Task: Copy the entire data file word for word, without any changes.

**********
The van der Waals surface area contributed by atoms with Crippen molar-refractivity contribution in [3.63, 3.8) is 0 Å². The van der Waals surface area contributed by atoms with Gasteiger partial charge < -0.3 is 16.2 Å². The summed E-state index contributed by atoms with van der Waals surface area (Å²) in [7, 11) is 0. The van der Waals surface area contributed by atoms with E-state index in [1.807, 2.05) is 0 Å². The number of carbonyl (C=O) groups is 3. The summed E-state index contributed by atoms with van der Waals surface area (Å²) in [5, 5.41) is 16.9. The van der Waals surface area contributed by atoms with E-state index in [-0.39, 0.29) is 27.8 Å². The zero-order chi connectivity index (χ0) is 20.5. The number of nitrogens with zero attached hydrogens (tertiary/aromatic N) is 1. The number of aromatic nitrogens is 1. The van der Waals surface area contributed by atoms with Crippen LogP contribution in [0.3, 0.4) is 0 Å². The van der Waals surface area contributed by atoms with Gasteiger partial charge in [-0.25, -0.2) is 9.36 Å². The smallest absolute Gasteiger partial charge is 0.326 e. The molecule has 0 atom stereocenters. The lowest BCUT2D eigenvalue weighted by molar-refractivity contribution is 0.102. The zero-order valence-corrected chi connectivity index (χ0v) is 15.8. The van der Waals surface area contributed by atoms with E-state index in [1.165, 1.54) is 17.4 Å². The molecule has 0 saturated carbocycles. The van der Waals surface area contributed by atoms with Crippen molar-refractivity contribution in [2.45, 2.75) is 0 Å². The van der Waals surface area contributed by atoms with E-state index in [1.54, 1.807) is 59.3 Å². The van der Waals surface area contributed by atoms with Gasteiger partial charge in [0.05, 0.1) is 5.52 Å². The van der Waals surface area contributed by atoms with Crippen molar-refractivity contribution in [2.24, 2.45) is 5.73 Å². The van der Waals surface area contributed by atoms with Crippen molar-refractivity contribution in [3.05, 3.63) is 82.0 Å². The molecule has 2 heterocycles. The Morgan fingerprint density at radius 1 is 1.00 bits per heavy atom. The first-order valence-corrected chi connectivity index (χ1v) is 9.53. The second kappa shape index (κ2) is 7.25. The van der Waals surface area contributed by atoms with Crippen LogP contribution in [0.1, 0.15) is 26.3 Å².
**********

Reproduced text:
The van der Waals surface area contributed by atoms with Crippen molar-refractivity contribution in [3.63, 3.8) is 0 Å². The van der Waals surface area contributed by atoms with Gasteiger partial charge < -0.3 is 16.2 Å². The summed E-state index contributed by atoms with van der Waals surface area (Å²) in [7, 11) is 0. The van der Waals surface area contributed by atoms with E-state index in [1.807, 2.05) is 0 Å². The number of carbonyl (C=O) groups is 3. The summed E-state index contributed by atoms with van der Waals surface area (Å²) in [5, 5.41) is 16.9. The van der Waals surface area contributed by atoms with E-state index in [-0.39, 0.29) is 27.8 Å². The zero-order chi connectivity index (χ0) is 20.5. The number of nitrogens with zero attached hydrogens (tertiary/aromatic N) is 1. The number of aromatic nitrogens is 1. The van der Waals surface area contributed by atoms with Crippen LogP contribution in [0.3, 0.4) is 0 Å². The van der Waals surface area contributed by atoms with Gasteiger partial charge in [-0.25, -0.2) is 9.36 Å². The smallest absolute Gasteiger partial charge is 0.326 e. The molecule has 0 atom stereocenters. The lowest BCUT2D eigenvalue weighted by molar-refractivity contribution is 0.102. The zero-order valence-corrected chi connectivity index (χ0v) is 15.8. The van der Waals surface area contributed by atoms with E-state index in [1.165, 1.54) is 17.4 Å². The molecule has 0 saturated carbocycles. The van der Waals surface area contributed by atoms with Crippen molar-refractivity contribution in [2.45, 2.75) is 0 Å². The van der Waals surface area contributed by atoms with E-state index in [1.54, 1.807) is 59.3 Å². The van der Waals surface area contributed by atoms with Gasteiger partial charge in [0.05, 0.1) is 5.52 Å². The van der Waals surface area contributed by atoms with Crippen molar-refractivity contribution in [2.24, 2.45) is 5.73 Å². The van der Waals surface area contributed by atoms with Crippen molar-refractivity contribution in [3.05, 3.63) is 82.0 Å². The molecule has 2 heterocycles. The Morgan fingerprint density at radius 1 is 1.00 bits per heavy atom. The first-order valence-corrected chi connectivity index (χ1v) is 9.53. The second kappa shape index (κ2) is 7.25. The van der Waals surface area contributed by atoms with Crippen LogP contribution in [0.1, 0.15) is 26.3 Å².